A conversation with this attorney/rural lifestyler and his dealer takes you inside the psyche of these buyers and how you can earn their business.

A round southeastern Wisconsin, Joe Niebler is known as a no-nonsense, hard-hitting business attorney and a real estate developer who's banded together multimillion dollar homes on a picturesque former landfill site.

What many don't know is that he is also a "rural lifestyler" calling home to seven acres on one of the oldest remaining farmsteads in suburban Brookfield, 12 miles west of Milwaukee. In fact, Niebler is a second-generation hobby farmer - his father, also a Milwaukee attorney, purchased 40 acres in the country when Joe was a kid.

Seen from the entry to their barn, Joe and Mary Niebler are proud of their seven-acre suburban "farmstead."

Meet the Rural Lifestyler: The Nieblers

Owner: Joe and Mary Niebler.

Occupation: Business & Commercial Law Attorney, Niebler & Roth, LLP, Waukesha, Wis.

Property: Seven acres in suburban Brookfield, Wis.

Year Purchased: 1986 (installed pool in 1986, added a sunroom onto the house in 1999, renovated and expanded former milkhouse into pool's guesthouse, 2005).

Equipment: John Deere 4400 tractor with 430 loader, JD 245 garden tractor, Deere material collector system, Western and Curtis snow plows, two Yamaha snowmobiles, Scag Turf Tiger mower.

Family: 5 children and 10 grandchildren.

Animals: Two golden retrievers and two Arabian horses (boarded offsite)

While perhaps not your typical "rural lifestyler," the 64-year-old Niebler has something in common with many of your rural lifestyle customers. After the condescending behavior of a salesman, he left one dealership and never returned. And he put all of his dollars in the pockets of another dealership who gave him the respect he deserved.

A Farmstead Tour

Niebler and his wife, Mary, bought their land in 1986, actually making two purchases of 28 acres to protect his settlement from the sprawl of the fast-growing Brookfield community. He developed 21 of the acres into a separate subdivision, and his hobby farm consists of seven acres.

Seen from the road, the property is lined with weeping willow trees. Behind a circular drive is the house (built in 1981) and a former milkhouse that was renovated into a guesthouse attached to the in-ground pool. The 1,100-square-foot air-conditioned guesthouse provides some shade escape for pool guests and is home to a refrigerator, hot tub and big screen TV. Down a couple of stairs are a changing area, full kitchen, bath and bedroom.

Just beyond the house and guesthouse is the crown jewel of the farm, a 1930s-circa barn and silo. Behind the barn is a sloped hill, a perfect tobogganing spot in the winter for the grandkids. Beautifully landscaped with a neatly manicured lawn, it is a property that draws the eyes of every passer-by.

Inside the barn and parked next to his Corvette are his toys: John Deere 4400 with 430 loader, Deere material collector system (for leaves and weeping willow droppings), Western snow plow (for his Suburban) and Curtis snow plow for the tractor, and two Yamaha snowmobiles parked on the Sledbed trailer. On the barn's lower level, you find his Scag Turf Tiger, Mary's John Deere 245 garden tractor and small snowblower.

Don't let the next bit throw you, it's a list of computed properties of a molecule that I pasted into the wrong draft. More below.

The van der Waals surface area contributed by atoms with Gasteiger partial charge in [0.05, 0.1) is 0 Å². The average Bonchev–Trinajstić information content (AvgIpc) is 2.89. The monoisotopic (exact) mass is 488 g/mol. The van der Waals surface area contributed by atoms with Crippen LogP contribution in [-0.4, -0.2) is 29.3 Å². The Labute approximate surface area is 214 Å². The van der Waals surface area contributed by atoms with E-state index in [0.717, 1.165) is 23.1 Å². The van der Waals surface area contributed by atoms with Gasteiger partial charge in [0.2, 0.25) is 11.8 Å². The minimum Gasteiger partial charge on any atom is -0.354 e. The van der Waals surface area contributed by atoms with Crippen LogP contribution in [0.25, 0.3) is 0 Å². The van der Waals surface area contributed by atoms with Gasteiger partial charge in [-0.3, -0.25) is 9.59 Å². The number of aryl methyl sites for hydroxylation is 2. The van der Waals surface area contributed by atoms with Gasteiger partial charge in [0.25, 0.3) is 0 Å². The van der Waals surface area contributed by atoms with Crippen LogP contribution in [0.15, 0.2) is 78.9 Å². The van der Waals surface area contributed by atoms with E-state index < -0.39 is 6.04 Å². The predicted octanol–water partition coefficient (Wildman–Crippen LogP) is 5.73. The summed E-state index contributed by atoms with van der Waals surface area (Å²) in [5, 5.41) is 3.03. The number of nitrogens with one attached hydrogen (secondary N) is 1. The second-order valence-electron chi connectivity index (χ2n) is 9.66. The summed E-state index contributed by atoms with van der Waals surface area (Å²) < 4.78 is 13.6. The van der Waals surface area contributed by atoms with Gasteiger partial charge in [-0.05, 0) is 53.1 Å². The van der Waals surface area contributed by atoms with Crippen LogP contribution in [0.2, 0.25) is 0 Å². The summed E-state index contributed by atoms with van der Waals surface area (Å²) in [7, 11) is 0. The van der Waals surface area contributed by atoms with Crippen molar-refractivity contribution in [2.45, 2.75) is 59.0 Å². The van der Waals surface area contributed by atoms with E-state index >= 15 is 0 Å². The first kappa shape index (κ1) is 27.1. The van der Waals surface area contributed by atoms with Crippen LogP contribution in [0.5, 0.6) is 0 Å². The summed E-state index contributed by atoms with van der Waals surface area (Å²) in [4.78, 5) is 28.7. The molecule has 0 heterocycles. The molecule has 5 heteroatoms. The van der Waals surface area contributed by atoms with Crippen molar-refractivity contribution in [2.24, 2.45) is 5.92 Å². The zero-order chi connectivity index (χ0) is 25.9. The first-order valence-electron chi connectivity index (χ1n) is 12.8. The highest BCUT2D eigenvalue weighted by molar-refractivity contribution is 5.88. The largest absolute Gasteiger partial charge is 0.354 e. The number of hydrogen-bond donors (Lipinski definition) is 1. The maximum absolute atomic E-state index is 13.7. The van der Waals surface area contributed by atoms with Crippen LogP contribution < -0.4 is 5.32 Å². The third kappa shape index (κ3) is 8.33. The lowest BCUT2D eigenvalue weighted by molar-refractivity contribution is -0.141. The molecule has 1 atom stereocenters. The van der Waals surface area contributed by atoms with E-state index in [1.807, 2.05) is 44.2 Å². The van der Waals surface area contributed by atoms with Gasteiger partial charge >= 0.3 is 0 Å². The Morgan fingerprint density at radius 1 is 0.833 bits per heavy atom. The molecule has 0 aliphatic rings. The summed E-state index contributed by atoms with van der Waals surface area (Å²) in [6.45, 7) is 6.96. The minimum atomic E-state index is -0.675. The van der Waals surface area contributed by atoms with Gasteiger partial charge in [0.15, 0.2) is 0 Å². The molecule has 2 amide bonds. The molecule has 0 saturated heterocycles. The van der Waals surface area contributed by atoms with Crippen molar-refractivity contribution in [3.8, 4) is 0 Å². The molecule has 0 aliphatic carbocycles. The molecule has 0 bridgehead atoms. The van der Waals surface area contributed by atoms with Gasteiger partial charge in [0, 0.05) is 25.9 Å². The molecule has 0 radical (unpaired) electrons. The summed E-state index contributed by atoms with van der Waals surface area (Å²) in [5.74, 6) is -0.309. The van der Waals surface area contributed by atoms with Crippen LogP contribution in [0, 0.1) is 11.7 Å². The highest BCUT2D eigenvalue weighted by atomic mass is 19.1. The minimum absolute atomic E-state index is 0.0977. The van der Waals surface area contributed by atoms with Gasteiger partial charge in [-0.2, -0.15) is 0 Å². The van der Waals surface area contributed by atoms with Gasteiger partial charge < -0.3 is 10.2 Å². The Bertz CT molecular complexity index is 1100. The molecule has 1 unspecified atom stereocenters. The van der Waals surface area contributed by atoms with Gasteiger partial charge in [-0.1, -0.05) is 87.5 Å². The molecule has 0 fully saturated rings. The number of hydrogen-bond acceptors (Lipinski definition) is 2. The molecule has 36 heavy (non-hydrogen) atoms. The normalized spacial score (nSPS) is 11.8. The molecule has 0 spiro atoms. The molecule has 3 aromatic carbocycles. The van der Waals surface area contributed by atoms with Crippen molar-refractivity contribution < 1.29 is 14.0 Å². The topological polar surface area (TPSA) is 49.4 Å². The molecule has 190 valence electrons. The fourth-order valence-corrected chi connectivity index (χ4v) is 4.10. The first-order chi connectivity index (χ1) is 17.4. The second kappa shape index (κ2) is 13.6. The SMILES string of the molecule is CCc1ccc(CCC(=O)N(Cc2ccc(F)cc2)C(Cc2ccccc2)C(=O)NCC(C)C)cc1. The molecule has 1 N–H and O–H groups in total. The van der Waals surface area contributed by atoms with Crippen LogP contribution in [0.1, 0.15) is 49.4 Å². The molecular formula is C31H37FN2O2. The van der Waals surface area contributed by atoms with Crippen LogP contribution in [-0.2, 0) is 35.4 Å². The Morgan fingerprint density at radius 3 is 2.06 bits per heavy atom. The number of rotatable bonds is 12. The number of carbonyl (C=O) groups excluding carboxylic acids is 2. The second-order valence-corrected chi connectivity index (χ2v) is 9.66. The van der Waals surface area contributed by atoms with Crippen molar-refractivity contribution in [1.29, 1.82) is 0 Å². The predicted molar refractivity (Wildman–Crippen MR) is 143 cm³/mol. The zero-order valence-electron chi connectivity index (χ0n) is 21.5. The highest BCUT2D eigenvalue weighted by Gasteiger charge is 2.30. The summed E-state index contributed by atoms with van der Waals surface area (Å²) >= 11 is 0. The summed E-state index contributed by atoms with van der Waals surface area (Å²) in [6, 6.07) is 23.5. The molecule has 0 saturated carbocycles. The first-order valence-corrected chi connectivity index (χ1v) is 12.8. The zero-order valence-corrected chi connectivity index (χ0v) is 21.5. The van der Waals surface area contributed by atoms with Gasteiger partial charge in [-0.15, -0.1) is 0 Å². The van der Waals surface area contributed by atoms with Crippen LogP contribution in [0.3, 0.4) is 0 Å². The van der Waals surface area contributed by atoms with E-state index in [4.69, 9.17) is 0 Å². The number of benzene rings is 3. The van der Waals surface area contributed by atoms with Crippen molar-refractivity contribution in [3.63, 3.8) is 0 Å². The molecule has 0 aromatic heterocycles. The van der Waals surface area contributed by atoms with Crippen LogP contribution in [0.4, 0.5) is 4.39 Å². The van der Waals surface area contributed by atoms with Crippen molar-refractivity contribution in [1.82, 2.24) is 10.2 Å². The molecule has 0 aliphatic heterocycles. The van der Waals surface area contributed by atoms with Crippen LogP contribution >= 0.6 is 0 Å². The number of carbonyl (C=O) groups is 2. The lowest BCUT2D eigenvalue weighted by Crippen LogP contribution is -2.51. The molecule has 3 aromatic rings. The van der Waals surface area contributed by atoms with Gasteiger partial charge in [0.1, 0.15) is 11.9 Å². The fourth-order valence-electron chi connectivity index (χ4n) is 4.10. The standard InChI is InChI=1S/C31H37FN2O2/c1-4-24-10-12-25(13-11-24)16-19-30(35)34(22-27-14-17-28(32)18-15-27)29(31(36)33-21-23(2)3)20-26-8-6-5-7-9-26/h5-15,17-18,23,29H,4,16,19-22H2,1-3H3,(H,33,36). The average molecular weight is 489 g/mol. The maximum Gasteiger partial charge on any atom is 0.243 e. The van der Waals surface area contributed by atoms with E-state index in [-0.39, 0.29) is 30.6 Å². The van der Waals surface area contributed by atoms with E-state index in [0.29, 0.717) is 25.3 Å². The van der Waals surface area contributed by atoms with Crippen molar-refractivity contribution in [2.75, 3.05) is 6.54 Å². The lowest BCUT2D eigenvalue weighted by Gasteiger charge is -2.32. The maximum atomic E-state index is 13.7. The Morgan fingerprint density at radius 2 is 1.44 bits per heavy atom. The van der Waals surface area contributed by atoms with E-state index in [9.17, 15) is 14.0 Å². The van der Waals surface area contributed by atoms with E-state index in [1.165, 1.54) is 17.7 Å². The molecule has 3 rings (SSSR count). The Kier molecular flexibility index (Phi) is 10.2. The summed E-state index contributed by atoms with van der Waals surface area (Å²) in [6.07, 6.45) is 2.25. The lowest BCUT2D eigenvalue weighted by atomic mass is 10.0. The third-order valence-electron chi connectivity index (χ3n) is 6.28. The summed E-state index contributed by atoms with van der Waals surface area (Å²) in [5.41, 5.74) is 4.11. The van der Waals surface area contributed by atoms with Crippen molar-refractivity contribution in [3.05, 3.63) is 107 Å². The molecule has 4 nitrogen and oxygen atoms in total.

Key among Niebler's equipment are the Scag mower and Deere tractor.

Niebler describes life on his "farm." "The chores, I view it all as recreation," he says. "I've never been one who could go play golf all day on a Saturday. But I enjoy being outdoors and can spend 4 hours mowing though. It's wonderful."

Niebler, who had some experience as a youth plowing, discing, cultivating and haying, had not cut a blade of grass in nearly 20 years when he bought the property. "Today, the mowing is part of my release, my sanity check," he says.

"As an attorney, a lot of what I do is somewhat intangible. Here, I get great satisfaction from the accomplishment of having cut a lawn that really looks beautiful."

Dealers' Influence on Rural Lifestylers is Huge

Commenting on his prized Scag mower, Joe Niebler recalls that he couldn't have told you what a "Scag" was prior to making his purchase. "I told Mid-States about my frustrations with the grass clippings one spring. I tried a few different things, including a hitch mower, and couldn't get things right. Mid-States' Ken Mehringer said, 'Joe, let's try this mower,' and he said he'd bring it out for me to try."

Mid-States delivered the 27-hp gas-powered Turf Tiger unit, and Niebler found his problem solved with just two cuts. The mower never left his property again.

"It goes like a bat out of hell," he says, noting its power on the hilly terrain. It also took an hour out of the cutting time, he says.

Save the Mechanical Lesson

Niebler says that a lot of rural lifestylers are intimidated when they walk into a farm equipment dealership. Culturally, guys like him are a world away from the farmer, whom the farm dealership model was built to serve.

"I enjoy my time out there cutting, but I have zero-tolerance for mechanical problems that cause the equipment not to work," he says.

Many ag dealers go overboard on equipment features and make the buyer look stupid in the process. "I don't care how the machine works. Do you really care how a TV brings a picture into your living room out of the air? When it doesn't work anymore, I toss it out and get a new one.

"Remember how IBM wanted to make everyone a computer geek? Microsoft figured out that not everyone wanted to be a geek, and made it easy for people to use computers, and things exploded."